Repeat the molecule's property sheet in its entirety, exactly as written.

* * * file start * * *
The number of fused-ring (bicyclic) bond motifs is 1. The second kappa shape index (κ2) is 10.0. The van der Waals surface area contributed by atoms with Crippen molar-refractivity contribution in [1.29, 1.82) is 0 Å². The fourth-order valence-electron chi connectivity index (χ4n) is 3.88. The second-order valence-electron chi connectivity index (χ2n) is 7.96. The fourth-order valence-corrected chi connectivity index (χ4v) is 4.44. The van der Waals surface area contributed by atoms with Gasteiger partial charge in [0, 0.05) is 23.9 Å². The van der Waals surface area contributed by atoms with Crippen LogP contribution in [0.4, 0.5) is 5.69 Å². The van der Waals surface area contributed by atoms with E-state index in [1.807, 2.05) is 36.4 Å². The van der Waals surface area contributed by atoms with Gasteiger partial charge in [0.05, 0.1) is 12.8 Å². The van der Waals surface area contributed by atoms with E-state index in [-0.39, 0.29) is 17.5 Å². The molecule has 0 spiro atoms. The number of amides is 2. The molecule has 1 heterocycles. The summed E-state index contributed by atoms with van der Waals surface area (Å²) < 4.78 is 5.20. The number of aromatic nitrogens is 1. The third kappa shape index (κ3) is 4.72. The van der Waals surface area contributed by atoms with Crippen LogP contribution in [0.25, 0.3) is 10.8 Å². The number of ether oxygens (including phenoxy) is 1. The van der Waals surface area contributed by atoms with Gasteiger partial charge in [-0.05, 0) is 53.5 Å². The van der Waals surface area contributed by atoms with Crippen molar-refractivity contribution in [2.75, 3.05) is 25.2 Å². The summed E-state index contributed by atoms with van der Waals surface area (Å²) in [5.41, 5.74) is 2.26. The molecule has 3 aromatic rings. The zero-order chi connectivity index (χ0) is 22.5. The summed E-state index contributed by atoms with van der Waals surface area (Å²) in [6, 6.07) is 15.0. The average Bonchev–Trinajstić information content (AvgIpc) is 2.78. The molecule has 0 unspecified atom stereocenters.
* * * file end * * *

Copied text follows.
The number of fused-ring (bicyclic) bond motifs is 1. The second kappa shape index (κ2) is 10.0. The van der Waals surface area contributed by atoms with Crippen molar-refractivity contribution in [1.29, 1.82) is 0 Å². The fourth-order valence-electron chi connectivity index (χ4n) is 3.88. The second-order valence-electron chi connectivity index (χ2n) is 7.96. The fourth-order valence-corrected chi connectivity index (χ4v) is 4.44. The van der Waals surface area contributed by atoms with Gasteiger partial charge in [0, 0.05) is 23.9 Å². The van der Waals surface area contributed by atoms with Crippen LogP contribution in [0.4, 0.5) is 5.69 Å². The van der Waals surface area contributed by atoms with E-state index in [1.807, 2.05) is 36.4 Å². The van der Waals surface area contributed by atoms with Gasteiger partial charge in [0.05, 0.1) is 12.8 Å². The van der Waals surface area contributed by atoms with E-state index in [-0.39, 0.29) is 17.5 Å². The molecule has 0 spiro atoms. The number of amides is 2. The molecule has 1 heterocycles. The summed E-state index contributed by atoms with van der Waals surface area (Å²) < 4.78 is 5.20. The number of aromatic nitrogens is 1. The third kappa shape index (κ3) is 4.72. The van der Waals surface area contributed by atoms with Crippen LogP contribution in [0.25, 0.3) is 10.8 Å². The number of ether oxygens (including phenoxy) is 1. The van der Waals surface area contributed by atoms with Gasteiger partial charge in [-0.05, 0) is 53.5 Å². The van der Waals surface area contributed by atoms with Crippen molar-refractivity contribution in [2.75, 3.05) is 25.2 Å². The summed E-state index contributed by atoms with van der Waals surface area (Å²) in [5.41, 5.74) is 2.26. The molecule has 3 aromatic rings. The zero-order chi connectivity index (χ0) is 22.5. The summed E-state index contributed by atoms with van der Waals surface area (Å²) in [6, 6.07) is 15.0. The average Bonchev–Trinajstić information content (AvgIpc) is 2.78. The molecule has 0 unspecified atom stereocenters.